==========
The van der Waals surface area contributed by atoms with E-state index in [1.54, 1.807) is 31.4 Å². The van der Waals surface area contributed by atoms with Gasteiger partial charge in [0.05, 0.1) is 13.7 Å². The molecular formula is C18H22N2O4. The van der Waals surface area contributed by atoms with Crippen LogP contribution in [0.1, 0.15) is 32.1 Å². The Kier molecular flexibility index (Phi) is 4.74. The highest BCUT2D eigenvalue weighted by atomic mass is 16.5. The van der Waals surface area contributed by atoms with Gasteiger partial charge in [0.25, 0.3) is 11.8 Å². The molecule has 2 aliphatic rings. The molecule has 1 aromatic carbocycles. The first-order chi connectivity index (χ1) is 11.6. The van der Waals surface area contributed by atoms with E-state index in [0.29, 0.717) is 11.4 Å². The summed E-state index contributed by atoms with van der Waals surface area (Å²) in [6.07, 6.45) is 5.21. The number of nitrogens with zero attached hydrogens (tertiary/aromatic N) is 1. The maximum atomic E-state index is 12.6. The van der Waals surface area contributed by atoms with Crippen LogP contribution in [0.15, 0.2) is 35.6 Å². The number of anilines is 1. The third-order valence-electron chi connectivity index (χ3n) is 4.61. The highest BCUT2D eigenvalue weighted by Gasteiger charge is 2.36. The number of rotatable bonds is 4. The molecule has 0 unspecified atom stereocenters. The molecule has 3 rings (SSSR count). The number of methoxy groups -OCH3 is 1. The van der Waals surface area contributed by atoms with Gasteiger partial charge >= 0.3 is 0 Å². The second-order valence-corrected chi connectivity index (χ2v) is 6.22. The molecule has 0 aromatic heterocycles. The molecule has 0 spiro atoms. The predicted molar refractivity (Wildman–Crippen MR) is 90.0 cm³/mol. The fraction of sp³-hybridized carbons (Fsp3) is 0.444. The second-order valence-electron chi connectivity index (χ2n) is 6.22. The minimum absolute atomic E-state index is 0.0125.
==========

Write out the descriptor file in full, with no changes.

The van der Waals surface area contributed by atoms with E-state index in [1.54, 1.807) is 31.4 Å². The van der Waals surface area contributed by atoms with Gasteiger partial charge in [0.05, 0.1) is 13.7 Å². The molecular formula is C18H22N2O4. The van der Waals surface area contributed by atoms with Crippen LogP contribution in [0.1, 0.15) is 32.1 Å². The Kier molecular flexibility index (Phi) is 4.74. The highest BCUT2D eigenvalue weighted by atomic mass is 16.5. The van der Waals surface area contributed by atoms with Gasteiger partial charge in [0.25, 0.3) is 11.8 Å². The molecule has 2 aliphatic rings. The molecule has 1 aromatic carbocycles. The first-order chi connectivity index (χ1) is 11.6. The van der Waals surface area contributed by atoms with E-state index in [0.29, 0.717) is 11.4 Å². The summed E-state index contributed by atoms with van der Waals surface area (Å²) in [6.07, 6.45) is 5.21. The number of nitrogens with zero attached hydrogens (tertiary/aromatic N) is 1. The maximum atomic E-state index is 12.6. The van der Waals surface area contributed by atoms with Crippen LogP contribution in [0.15, 0.2) is 35.6 Å². The number of anilines is 1. The third-order valence-electron chi connectivity index (χ3n) is 4.61. The highest BCUT2D eigenvalue weighted by Gasteiger charge is 2.36. The number of rotatable bonds is 4. The molecule has 0 unspecified atom stereocenters. The molecule has 3 rings (SSSR count). The number of methoxy groups -OCH3 is 1. The van der Waals surface area contributed by atoms with Gasteiger partial charge >= 0.3 is 0 Å². The second-order valence-corrected chi connectivity index (χ2v) is 6.22. The molecule has 0 aromatic heterocycles. The molecule has 0 spiro atoms. The predicted molar refractivity (Wildman–Crippen MR) is 90.0 cm³/mol. The fraction of sp³-hybridized carbons (Fsp3) is 0.444. The second-order valence-electron chi connectivity index (χ2n) is 6.22. The minimum absolute atomic E-state index is 0.0125.